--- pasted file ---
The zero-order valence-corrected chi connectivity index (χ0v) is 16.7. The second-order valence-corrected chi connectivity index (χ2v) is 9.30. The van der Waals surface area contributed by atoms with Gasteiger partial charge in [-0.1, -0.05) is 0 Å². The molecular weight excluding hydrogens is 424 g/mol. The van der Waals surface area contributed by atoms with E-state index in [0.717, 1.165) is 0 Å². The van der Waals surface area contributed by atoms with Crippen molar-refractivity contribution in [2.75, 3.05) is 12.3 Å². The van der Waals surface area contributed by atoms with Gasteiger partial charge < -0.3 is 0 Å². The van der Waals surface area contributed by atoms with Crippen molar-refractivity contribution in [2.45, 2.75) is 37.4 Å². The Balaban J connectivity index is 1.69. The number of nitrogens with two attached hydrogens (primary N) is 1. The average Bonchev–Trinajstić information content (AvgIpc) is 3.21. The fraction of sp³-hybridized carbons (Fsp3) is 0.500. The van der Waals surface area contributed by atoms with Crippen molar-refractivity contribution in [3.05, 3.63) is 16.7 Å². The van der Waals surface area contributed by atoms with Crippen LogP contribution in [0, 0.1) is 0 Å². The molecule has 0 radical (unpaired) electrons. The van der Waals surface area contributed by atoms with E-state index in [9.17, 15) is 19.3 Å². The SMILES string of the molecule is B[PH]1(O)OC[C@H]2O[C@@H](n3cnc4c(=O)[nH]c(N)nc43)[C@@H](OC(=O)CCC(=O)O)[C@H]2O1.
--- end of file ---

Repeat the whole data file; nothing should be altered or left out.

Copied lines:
The zero-order valence-corrected chi connectivity index (χ0v) is 16.7. The second-order valence-corrected chi connectivity index (χ2v) is 9.30. The van der Waals surface area contributed by atoms with Gasteiger partial charge in [-0.1, -0.05) is 0 Å². The molecular weight excluding hydrogens is 424 g/mol. The van der Waals surface area contributed by atoms with E-state index in [0.717, 1.165) is 0 Å². The van der Waals surface area contributed by atoms with Crippen molar-refractivity contribution in [2.75, 3.05) is 12.3 Å². The van der Waals surface area contributed by atoms with Gasteiger partial charge < -0.3 is 0 Å². The van der Waals surface area contributed by atoms with Crippen molar-refractivity contribution in [2.45, 2.75) is 37.4 Å². The Balaban J connectivity index is 1.69. The number of nitrogens with two attached hydrogens (primary N) is 1. The average Bonchev–Trinajstić information content (AvgIpc) is 3.21. The fraction of sp³-hybridized carbons (Fsp3) is 0.500. The van der Waals surface area contributed by atoms with Crippen molar-refractivity contribution in [3.05, 3.63) is 16.7 Å². The van der Waals surface area contributed by atoms with Crippen LogP contribution in [0, 0.1) is 0 Å². The molecule has 0 radical (unpaired) electrons. The van der Waals surface area contributed by atoms with E-state index in [9.17, 15) is 19.3 Å². The SMILES string of the molecule is B[PH]1(O)OC[C@H]2O[C@@H](n3cnc4c(=O)[nH]c(N)nc43)[C@@H](OC(=O)CCC(=O)O)[C@H]2O1.